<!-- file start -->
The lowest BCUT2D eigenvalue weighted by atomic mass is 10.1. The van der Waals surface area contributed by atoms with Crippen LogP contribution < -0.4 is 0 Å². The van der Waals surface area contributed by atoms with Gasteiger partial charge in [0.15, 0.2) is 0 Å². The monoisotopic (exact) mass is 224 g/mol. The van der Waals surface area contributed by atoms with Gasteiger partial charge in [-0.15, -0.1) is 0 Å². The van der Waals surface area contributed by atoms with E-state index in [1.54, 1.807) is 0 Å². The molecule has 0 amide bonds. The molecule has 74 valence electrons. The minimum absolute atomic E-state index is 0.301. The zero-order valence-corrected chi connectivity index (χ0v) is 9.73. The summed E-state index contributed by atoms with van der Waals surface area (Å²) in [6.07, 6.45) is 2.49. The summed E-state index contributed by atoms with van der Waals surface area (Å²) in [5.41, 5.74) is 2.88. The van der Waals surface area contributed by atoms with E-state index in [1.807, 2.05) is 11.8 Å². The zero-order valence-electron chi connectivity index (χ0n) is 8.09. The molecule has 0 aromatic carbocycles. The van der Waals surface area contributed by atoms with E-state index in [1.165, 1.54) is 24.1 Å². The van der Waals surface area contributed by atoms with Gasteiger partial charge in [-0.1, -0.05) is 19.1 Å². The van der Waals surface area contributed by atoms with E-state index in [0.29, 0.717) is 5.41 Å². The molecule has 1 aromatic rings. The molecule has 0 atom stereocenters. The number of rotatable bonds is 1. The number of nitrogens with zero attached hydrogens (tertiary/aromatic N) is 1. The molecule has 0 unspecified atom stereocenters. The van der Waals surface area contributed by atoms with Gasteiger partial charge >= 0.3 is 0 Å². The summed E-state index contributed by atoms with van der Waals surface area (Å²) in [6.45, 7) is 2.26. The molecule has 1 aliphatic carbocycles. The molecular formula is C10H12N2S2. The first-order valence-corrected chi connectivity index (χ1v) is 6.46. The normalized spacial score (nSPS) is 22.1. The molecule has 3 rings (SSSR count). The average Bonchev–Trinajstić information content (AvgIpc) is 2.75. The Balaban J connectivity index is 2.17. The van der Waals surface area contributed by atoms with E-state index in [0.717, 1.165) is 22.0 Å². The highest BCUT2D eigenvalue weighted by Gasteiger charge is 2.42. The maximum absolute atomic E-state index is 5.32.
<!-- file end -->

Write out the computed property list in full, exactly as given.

The lowest BCUT2D eigenvalue weighted by atomic mass is 10.1. The van der Waals surface area contributed by atoms with Crippen LogP contribution < -0.4 is 0 Å². The van der Waals surface area contributed by atoms with Gasteiger partial charge in [0.15, 0.2) is 0 Å². The monoisotopic (exact) mass is 224 g/mol. The van der Waals surface area contributed by atoms with Gasteiger partial charge in [-0.15, -0.1) is 0 Å². The van der Waals surface area contributed by atoms with E-state index in [1.54, 1.807) is 0 Å². The molecule has 0 amide bonds. The molecule has 74 valence electrons. The minimum absolute atomic E-state index is 0.301. The zero-order valence-corrected chi connectivity index (χ0v) is 9.73. The summed E-state index contributed by atoms with van der Waals surface area (Å²) in [6.07, 6.45) is 2.49. The summed E-state index contributed by atoms with van der Waals surface area (Å²) in [5.41, 5.74) is 2.88. The van der Waals surface area contributed by atoms with E-state index in [1.807, 2.05) is 11.8 Å². The zero-order valence-electron chi connectivity index (χ0n) is 8.09. The molecule has 0 aromatic carbocycles. The van der Waals surface area contributed by atoms with E-state index in [1.165, 1.54) is 24.1 Å². The van der Waals surface area contributed by atoms with Gasteiger partial charge in [-0.1, -0.05) is 19.1 Å². The van der Waals surface area contributed by atoms with E-state index in [0.29, 0.717) is 5.41 Å². The molecule has 1 aromatic rings. The molecule has 0 atom stereocenters. The number of rotatable bonds is 1. The number of nitrogens with zero attached hydrogens (tertiary/aromatic N) is 1. The molecule has 0 unspecified atom stereocenters. The van der Waals surface area contributed by atoms with Gasteiger partial charge >= 0.3 is 0 Å². The summed E-state index contributed by atoms with van der Waals surface area (Å²) in [6.45, 7) is 2.26. The molecule has 1 aliphatic carbocycles. The molecular formula is C10H12N2S2. The first-order valence-corrected chi connectivity index (χ1v) is 6.46. The normalized spacial score (nSPS) is 22.1. The molecule has 3 rings (SSSR count). The average Bonchev–Trinajstić information content (AvgIpc) is 2.75. The Balaban J connectivity index is 2.17. The van der Waals surface area contributed by atoms with E-state index in [0.717, 1.165) is 22.0 Å². The highest BCUT2D eigenvalue weighted by Gasteiger charge is 2.42. The maximum absolute atomic E-state index is 5.32.